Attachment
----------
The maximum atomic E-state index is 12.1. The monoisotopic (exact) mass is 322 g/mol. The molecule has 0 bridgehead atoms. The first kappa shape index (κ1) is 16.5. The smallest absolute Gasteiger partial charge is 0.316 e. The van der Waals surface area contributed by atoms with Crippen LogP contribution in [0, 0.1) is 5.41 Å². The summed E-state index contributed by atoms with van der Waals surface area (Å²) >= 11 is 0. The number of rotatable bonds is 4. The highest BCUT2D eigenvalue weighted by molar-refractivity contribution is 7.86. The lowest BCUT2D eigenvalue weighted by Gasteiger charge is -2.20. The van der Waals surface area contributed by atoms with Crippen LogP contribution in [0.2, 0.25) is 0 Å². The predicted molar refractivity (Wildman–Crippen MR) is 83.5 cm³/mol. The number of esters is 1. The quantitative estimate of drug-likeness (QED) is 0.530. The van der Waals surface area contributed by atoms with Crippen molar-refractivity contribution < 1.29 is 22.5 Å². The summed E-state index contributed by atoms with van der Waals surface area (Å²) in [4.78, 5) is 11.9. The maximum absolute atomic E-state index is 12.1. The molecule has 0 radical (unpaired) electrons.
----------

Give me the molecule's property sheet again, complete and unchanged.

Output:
The maximum atomic E-state index is 12.1. The monoisotopic (exact) mass is 322 g/mol. The molecule has 0 bridgehead atoms. The first kappa shape index (κ1) is 16.5. The smallest absolute Gasteiger partial charge is 0.316 e. The van der Waals surface area contributed by atoms with Crippen LogP contribution in [0, 0.1) is 5.41 Å². The summed E-state index contributed by atoms with van der Waals surface area (Å²) >= 11 is 0. The number of rotatable bonds is 4. The highest BCUT2D eigenvalue weighted by molar-refractivity contribution is 7.86. The lowest BCUT2D eigenvalue weighted by Gasteiger charge is -2.20. The van der Waals surface area contributed by atoms with Crippen LogP contribution in [0.2, 0.25) is 0 Å². The predicted molar refractivity (Wildman–Crippen MR) is 83.5 cm³/mol. The number of esters is 1. The quantitative estimate of drug-likeness (QED) is 0.530. The van der Waals surface area contributed by atoms with Crippen molar-refractivity contribution < 1.29 is 22.5 Å². The summed E-state index contributed by atoms with van der Waals surface area (Å²) in [4.78, 5) is 11.9. The maximum absolute atomic E-state index is 12.1. The molecule has 0 radical (unpaired) electrons.